Ringworm in Cats
When is a worm not a worm? When it is a fungus. If this fungus causes circular sores, naturally you’d call this condition ringworm. Originally it was thought the lesions were caused by a worm burrowing under the skin and feeding. Both the condition and name persist to this day.
Worm or fungi? Either way, it still matters
Despite the name, ringworm isn’t really a worm at all rather it is a fungal infection of the outer layers of the skin, nails and hair. This fungal infection is known as dermatophytosis and occurs in cats, dogs and humans. The key cause of the infection is a basket of various Microsporum. Luckily this alphabet soup has been simplified into far more comprehensible “ringworm”.
One type (species) of dermatophyte called Microsporum Canis, is responsible for almost all cat ringworm infections. A less common offender is trichophyton mentagrophytes. Both of these species are zoonotic, meaning that they can also infect humans and other pets.
What does ringworm in cats look like?
The most common clinical signs of ringworm in cats is patches of alopecia or hair loss. This is caused by the infected hairs becoming fragile or brittle and simply breaking off. Typically feline ringworm becomes apparent when you spot patches of missing hair or scaly, crusty, or red skin.
How do vets diagnose ringworm in cats?
Having such ‘obvious’ symptoms does mean that cat ringworm infections are usually straightforward to diagnose – mostly it is a case of ruling out other possible causes of hair loss. There is a quick test for microsporum canis and that’s to examine affected hairs under ultra-violet light, which causes them to emit a yellowy green fluorescence. However not all dermatophytes are so helpful and other substances can contaminate the test, so while this test is helpful it is not definitive.
Full diagnosis is made by microscopic examination of infected hairs and/or a culture of the fungus on them. So while the initial visual examination is relatively quick, the culturing can take up to three weeks.
Just because the symptoms start to improve don't stop the treatment! Ringworm can take months to clear up. Keep going until the vet says "stop"
Treatment of ringworm in cats
In many cats, ringworm is a self-limiting infection and will end in 4-5 months if the cat is left untreated. Any diagnosis though will result in treatment, simply to make sure that it does not spread to other cats or vulnerable humans – namely children.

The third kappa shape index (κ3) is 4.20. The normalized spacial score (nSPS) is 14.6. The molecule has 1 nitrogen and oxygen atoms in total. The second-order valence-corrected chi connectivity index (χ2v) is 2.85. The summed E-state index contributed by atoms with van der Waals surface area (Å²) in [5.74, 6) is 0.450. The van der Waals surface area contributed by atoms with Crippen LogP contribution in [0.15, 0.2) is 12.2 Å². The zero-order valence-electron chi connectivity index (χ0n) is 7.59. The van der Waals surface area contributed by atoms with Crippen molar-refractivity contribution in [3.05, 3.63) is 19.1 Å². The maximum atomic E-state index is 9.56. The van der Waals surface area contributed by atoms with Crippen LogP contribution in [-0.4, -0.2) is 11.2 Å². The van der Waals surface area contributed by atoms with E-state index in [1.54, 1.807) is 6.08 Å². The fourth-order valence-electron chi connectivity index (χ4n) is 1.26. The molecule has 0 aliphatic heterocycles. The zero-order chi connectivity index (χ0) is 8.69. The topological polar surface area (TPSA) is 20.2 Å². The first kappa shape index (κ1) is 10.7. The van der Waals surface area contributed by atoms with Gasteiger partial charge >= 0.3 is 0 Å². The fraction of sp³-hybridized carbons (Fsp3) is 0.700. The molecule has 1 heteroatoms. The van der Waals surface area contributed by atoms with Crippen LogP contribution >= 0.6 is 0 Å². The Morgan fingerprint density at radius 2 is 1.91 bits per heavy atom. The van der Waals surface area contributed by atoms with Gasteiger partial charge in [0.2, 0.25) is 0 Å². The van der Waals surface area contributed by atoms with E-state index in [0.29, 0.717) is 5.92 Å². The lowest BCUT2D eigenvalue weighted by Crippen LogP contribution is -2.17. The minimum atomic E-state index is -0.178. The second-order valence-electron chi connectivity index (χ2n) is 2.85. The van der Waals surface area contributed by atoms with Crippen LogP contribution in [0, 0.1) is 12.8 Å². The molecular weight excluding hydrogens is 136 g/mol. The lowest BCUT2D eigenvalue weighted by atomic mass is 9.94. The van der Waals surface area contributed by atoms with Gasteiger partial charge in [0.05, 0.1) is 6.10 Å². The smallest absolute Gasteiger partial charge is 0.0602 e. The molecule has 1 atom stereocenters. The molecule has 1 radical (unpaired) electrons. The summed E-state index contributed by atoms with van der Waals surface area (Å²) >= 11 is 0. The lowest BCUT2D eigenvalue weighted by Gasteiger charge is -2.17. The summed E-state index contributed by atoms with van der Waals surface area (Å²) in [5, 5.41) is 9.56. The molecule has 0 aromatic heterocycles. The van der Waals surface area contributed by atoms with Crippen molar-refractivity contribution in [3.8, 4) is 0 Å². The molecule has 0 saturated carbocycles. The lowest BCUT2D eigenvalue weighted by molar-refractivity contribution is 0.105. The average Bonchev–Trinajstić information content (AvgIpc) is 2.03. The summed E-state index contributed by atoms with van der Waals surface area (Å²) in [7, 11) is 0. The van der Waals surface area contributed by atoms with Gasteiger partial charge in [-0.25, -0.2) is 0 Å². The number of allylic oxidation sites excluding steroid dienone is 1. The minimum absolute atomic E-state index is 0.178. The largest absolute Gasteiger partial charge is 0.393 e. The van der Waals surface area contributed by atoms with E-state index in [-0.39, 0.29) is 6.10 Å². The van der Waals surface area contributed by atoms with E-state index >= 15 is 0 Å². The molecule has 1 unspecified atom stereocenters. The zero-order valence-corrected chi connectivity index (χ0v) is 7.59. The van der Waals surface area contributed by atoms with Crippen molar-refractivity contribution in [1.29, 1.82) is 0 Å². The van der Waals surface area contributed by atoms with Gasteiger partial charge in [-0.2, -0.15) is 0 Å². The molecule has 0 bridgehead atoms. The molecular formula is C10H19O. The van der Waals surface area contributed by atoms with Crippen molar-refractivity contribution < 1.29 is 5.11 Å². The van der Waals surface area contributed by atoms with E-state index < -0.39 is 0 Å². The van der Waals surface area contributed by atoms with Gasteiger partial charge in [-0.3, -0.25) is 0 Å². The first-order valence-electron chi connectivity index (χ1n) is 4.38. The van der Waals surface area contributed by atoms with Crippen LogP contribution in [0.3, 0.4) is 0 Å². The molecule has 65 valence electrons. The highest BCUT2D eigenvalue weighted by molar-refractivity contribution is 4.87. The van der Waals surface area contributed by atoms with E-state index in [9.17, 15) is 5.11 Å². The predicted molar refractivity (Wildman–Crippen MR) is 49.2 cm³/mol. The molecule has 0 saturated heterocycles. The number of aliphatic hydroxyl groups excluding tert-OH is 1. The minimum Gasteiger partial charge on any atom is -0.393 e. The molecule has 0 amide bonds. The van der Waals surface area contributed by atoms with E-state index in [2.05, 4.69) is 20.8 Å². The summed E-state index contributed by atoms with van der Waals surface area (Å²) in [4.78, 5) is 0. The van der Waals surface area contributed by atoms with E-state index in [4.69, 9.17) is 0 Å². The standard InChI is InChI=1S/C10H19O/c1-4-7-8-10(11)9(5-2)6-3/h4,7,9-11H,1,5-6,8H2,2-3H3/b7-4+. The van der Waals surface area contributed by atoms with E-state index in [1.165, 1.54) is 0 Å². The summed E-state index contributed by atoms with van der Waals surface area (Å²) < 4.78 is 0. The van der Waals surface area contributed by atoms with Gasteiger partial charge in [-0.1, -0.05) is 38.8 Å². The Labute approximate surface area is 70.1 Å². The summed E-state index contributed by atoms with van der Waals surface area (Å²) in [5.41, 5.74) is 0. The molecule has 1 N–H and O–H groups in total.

There are two principal treatments for a cat with ringworm: topical and systemic drugs. Topical therapy simply means the application of a cream, ointment or shampoo. Systemic therapy means that you give them anti-fungal drugs by mouth – vets just love to give everything complicated names – usually both approaches are used in parallel.
Also, though not exactly a treatment, you will also need to clean the cat’s living space as it is very likely to be infected.
Treating ringworm in cats
If you’re told that topical therapy is to be part of the treatment it can involve putting cream/ointment directly on the affected areas. The most difficult (in a practical sense) is the use of shampoos, as few cats enjoy being bathed. During all topical treatments please follow the vet’s guidance on how to handle your cat bearing in mind it may still be infectious.
If you have to give your cat anti-fungal drugs, it is important to understand that some cats respond far better than others. So even if your cat’s ringworm appears to clear up, do not stop too early. Treatment will be for a minimum of six weeks, and in some cases much longer. The vet will also ask if there is more than one cat in the household, to keep them separated. This is practical as it will stop cross-infection, but can prove impractical in small modern homes. The alternative is to treat them all at the same time. You and your vet will have to decide, but be honest about your chances of keeping the cats apart.
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Cleaning the house is a vital part of the treatment. Any infected hairs that have been shed into the environment will contain fungal spores. So infection can occur not only by direct contact with the ringworm visible on the cat’s skin but also through the contact with fungal spores. As a result you’re going to have to do a lot more cleaning, to keep the number of spores to a minimum.
Think about transferring the affected cat to a room that is easy to clean (fewer soft furnishings and harder floors) although this seems a little harsh it is ‘being cruel to be kind’ as they stand chance of recovering faster and better. You will need to thoroughly hoover any area the cat visits. Disinfecting any areas your cat has direct contact with a wash of diluted bleach would be ideal but may not be that practical.
Will my cat recover from cat ringworm?
With appropriate treatment the huge majority of cats will beat their ringworm infection in a few weeks. Some lesions may not change much during the first week, but obvious improvement will be seen within 3 weeks.
The risk to humans
Feline ringworm can quite readily be transmitted humans, especially children. So when the cat is diagnosed you’ll need to start the cleaning program described above. If any humans in the house develop small patches of skin thickened or red blotchy skin, or patchy of hair loss see you doctor immediately.
This post is an opinion and should only be used as a guide. You should discuss any change to your pet’s care or lifestyle thoroughly with your vet before starting any program or treatment.
If in doubt contact your veterinary practice
And always keep your vet's phone number handy - just in case!